NEW JERSEY (PIX11) — It’s being billed as the hospital of tomorrow, the first technologically advanced smart hospital in New Jersey at the Hackensack University Medical Center.

State health inspectors are giving it a thorough look this week as the facility prepares to open its doors to patients before the end of the month. The modern, nine-story Helena Theurer Pavilion was three years in the making. Incorporating state-of-the-art technology, it is being considered the most advanced “smart” surgical tower in New Jersey.

As you approach the facility, it looks more like a luxury hotel than a hospital. But behind the walls are 24 operating rooms with specialized equipment and procedures that once were science fiction.

Dr. Michael Stifelman, a urologist at Hackensack University Medical Center, gave PIX11 a tour of the facility.

“What makes this hospital of the future so incredible is the investment in new technology,” Stifelman said.

Claiming to be the national leader in robotic surgery, this hospital has equipped 25% of its operating rooms with robots to perform complex procedures.

“The surgeon no longer stands over the patient. They actually sit at consoles using robotics.  It gives them the ability for super control, unbelievable technical capability,” Stifelman said. “This gives me four arms. I only have two. The instruments move like my hand by miniaturizing me and putting me inside the patient.”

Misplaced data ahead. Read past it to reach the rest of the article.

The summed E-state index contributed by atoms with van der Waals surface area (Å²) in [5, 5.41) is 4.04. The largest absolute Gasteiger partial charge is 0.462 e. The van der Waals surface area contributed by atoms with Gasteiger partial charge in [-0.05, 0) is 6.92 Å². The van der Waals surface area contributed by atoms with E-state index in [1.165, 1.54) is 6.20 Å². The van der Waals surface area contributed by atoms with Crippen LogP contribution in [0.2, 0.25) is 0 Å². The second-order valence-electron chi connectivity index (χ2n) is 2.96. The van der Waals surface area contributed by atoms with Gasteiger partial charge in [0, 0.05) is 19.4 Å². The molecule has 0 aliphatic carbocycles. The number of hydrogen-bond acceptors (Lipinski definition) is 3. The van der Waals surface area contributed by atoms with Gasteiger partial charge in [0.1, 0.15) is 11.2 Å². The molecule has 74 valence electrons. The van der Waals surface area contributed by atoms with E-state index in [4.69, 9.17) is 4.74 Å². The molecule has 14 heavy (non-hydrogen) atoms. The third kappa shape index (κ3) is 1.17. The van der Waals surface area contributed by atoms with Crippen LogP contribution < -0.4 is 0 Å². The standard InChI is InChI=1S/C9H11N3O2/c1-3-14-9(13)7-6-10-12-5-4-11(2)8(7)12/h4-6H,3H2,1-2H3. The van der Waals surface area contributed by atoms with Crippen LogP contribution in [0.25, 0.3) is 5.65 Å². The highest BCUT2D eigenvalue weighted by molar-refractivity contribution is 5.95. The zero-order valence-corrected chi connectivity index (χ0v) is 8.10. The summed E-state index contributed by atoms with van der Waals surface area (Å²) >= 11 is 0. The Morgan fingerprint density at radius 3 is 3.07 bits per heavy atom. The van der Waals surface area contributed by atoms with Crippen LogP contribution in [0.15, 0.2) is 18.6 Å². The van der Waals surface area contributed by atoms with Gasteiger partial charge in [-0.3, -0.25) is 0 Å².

Surgeons are using cutting edge artificial intelligence to assist in the diagnosis and performance of delicate, complex procedures with minimal risk. 

“We can take all the information of the patient’s journey and we use artificial intelligence to help improve their outcome,” Stifelman said.

The doctor pointed to the lamp above the operating table, noting that the camera it houses is another innovation that allows surgeons to bring health care workers from anywhere in the world right into the operating room during surgery to consult on the procedure.

Advances in the projection of graphics into the operating theatre and 3D imagery are other pioneering tools being employed in the new facility.

“We can now take an image of the brain, overlay it during surgery on the patient we can see exactly where the tumor is and the best and safest way to remove it,” Stifelman said.

Another incredible piece of technology, of which this hospital is a pioneer, is the use of high intensity focus ultrasound, or Hifu, to treat the effects of Parkinson’s disease and other forms of hand tremors.

“Before, we had to open up the brain to help people with tremors,” Stifelman said. “Now we can place a specialized helmet on their head and get the same result through high intensity focus ultrasound.”

After surgery, patients get to recover in modern, well-appointed private rooms.  There are 225 of them. Each is equipped with 64-inch TVs, tablets for patients interactivity and floor-to-ceiling windows with magnificent views of New Jersey and New York.

It cost three quarters of a billion dollars to build this state-of-the-art surgical tower and the folks who designed it hope the innovations employed there will serve as a prototype for future hospitals of tomorrow.